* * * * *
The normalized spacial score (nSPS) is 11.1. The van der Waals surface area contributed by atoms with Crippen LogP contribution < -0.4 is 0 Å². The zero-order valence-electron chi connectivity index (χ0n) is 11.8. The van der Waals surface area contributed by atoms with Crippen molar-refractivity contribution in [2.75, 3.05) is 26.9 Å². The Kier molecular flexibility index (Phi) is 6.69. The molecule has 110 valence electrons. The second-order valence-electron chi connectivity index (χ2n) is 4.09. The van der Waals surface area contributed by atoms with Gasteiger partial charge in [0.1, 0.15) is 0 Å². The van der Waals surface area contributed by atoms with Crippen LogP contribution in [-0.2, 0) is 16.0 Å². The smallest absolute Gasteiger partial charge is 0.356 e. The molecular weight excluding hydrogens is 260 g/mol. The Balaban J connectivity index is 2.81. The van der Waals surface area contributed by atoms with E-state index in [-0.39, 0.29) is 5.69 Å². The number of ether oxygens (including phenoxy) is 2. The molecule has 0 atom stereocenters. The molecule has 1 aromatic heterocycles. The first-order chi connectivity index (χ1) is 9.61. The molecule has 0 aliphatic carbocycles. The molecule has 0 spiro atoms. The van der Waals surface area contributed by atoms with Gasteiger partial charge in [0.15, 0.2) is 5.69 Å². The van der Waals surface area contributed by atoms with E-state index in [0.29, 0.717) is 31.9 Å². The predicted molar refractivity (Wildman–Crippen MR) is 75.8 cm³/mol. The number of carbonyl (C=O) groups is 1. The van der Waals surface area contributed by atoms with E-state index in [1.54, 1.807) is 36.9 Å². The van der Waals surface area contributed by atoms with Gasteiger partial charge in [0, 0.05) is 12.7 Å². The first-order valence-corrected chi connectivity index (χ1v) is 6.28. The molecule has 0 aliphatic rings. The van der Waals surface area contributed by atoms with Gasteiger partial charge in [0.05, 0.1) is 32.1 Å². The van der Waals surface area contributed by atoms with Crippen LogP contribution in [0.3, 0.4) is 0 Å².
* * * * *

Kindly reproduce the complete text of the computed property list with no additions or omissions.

The normalized spacial score (nSPS) is 11.1. The van der Waals surface area contributed by atoms with Crippen LogP contribution < -0.4 is 0 Å². The zero-order valence-electron chi connectivity index (χ0n) is 11.8. The van der Waals surface area contributed by atoms with Crippen molar-refractivity contribution in [2.75, 3.05) is 26.9 Å². The Kier molecular flexibility index (Phi) is 6.69. The molecule has 110 valence electrons. The second-order valence-electron chi connectivity index (χ2n) is 4.09. The van der Waals surface area contributed by atoms with Gasteiger partial charge in [0.1, 0.15) is 0 Å². The van der Waals surface area contributed by atoms with Crippen LogP contribution in [-0.2, 0) is 16.0 Å². The smallest absolute Gasteiger partial charge is 0.356 e. The molecular weight excluding hydrogens is 260 g/mol. The Balaban J connectivity index is 2.81. The van der Waals surface area contributed by atoms with E-state index in [-0.39, 0.29) is 5.69 Å². The number of ether oxygens (including phenoxy) is 2. The molecule has 0 atom stereocenters. The molecule has 1 aromatic heterocycles. The first-order chi connectivity index (χ1) is 9.61. The molecule has 0 aliphatic carbocycles. The molecule has 0 spiro atoms. The van der Waals surface area contributed by atoms with Gasteiger partial charge in [0.15, 0.2) is 5.69 Å². The van der Waals surface area contributed by atoms with E-state index in [0.29, 0.717) is 31.9 Å². The predicted molar refractivity (Wildman–Crippen MR) is 75.8 cm³/mol. The number of carbonyl (C=O) groups is 1. The van der Waals surface area contributed by atoms with E-state index in [1.54, 1.807) is 36.9 Å². The van der Waals surface area contributed by atoms with Gasteiger partial charge in [0, 0.05) is 12.7 Å². The first-order valence-corrected chi connectivity index (χ1v) is 6.28. The molecule has 0 aliphatic rings. The van der Waals surface area contributed by atoms with Gasteiger partial charge in [0.05, 0.1) is 32.1 Å². The van der Waals surface area contributed by atoms with Crippen LogP contribution in [0.3, 0.4) is 0 Å².